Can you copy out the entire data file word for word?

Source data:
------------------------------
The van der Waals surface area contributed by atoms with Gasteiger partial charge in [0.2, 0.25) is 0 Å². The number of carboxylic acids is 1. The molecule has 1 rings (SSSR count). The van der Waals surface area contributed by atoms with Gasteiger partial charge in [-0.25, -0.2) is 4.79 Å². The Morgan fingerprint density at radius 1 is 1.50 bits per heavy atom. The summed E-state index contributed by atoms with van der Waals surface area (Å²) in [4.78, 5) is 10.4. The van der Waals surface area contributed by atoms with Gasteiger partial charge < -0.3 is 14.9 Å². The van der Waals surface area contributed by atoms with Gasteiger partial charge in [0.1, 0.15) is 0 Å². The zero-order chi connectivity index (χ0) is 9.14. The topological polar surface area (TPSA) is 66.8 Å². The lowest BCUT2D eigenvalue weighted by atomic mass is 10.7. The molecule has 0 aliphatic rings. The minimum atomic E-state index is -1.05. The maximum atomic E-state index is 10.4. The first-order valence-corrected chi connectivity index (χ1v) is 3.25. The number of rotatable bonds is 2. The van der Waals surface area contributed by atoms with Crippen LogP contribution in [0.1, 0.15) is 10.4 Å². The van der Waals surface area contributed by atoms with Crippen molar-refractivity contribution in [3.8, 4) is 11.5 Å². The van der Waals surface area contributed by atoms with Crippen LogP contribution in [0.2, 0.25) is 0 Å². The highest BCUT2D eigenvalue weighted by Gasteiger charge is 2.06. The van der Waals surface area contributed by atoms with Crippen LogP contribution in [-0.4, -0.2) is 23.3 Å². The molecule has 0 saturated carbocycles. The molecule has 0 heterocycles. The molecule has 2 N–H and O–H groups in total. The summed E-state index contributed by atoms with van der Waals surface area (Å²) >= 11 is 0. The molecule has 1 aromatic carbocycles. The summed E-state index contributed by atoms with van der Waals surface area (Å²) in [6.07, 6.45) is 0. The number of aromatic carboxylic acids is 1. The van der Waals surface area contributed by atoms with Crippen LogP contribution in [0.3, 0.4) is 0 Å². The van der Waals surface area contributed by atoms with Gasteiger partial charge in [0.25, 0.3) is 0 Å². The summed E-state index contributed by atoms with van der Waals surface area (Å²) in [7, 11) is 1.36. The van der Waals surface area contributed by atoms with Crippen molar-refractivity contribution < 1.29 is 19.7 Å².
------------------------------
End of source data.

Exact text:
The van der Waals surface area contributed by atoms with Gasteiger partial charge in [0.2, 0.25) is 0 Å². The number of carboxylic acids is 1. The molecule has 1 rings (SSSR count). The van der Waals surface area contributed by atoms with Gasteiger partial charge in [-0.25, -0.2) is 4.79 Å². The Morgan fingerprint density at radius 1 is 1.50 bits per heavy atom. The summed E-state index contributed by atoms with van der Waals surface area (Å²) in [4.78, 5) is 10.4. The van der Waals surface area contributed by atoms with Gasteiger partial charge < -0.3 is 14.9 Å². The van der Waals surface area contributed by atoms with Gasteiger partial charge in [0.1, 0.15) is 0 Å². The zero-order chi connectivity index (χ0) is 9.14. The topological polar surface area (TPSA) is 66.8 Å². The lowest BCUT2D eigenvalue weighted by atomic mass is 10.7. The molecule has 0 aliphatic rings. The minimum atomic E-state index is -1.05. The maximum atomic E-state index is 10.4. The first-order valence-corrected chi connectivity index (χ1v) is 3.25. The number of rotatable bonds is 2. The van der Waals surface area contributed by atoms with Crippen LogP contribution in [0.1, 0.15) is 10.4 Å². The van der Waals surface area contributed by atoms with Crippen molar-refractivity contribution in [3.8, 4) is 11.5 Å². The van der Waals surface area contributed by atoms with Crippen LogP contribution in [0.2, 0.25) is 0 Å². The highest BCUT2D eigenvalue weighted by Gasteiger charge is 2.06. The van der Waals surface area contributed by atoms with Crippen LogP contribution in [-0.4, -0.2) is 23.3 Å². The molecule has 0 saturated carbocycles. The molecule has 0 heterocycles. The molecule has 2 N–H and O–H groups in total. The summed E-state index contributed by atoms with van der Waals surface area (Å²) >= 11 is 0. The molecule has 1 aromatic carbocycles. The summed E-state index contributed by atoms with van der Waals surface area (Å²) in [6.07, 6.45) is 0. The number of aromatic carboxylic acids is 1. The van der Waals surface area contributed by atoms with Crippen LogP contribution in [0.3, 0.4) is 0 Å². The van der Waals surface area contributed by atoms with Gasteiger partial charge in [0.25, 0.3) is 0 Å². The summed E-state index contributed by atoms with van der Waals surface area (Å²) in [7, 11) is 1.36. The van der Waals surface area contributed by atoms with Crippen molar-refractivity contribution < 1.29 is 19.7 Å².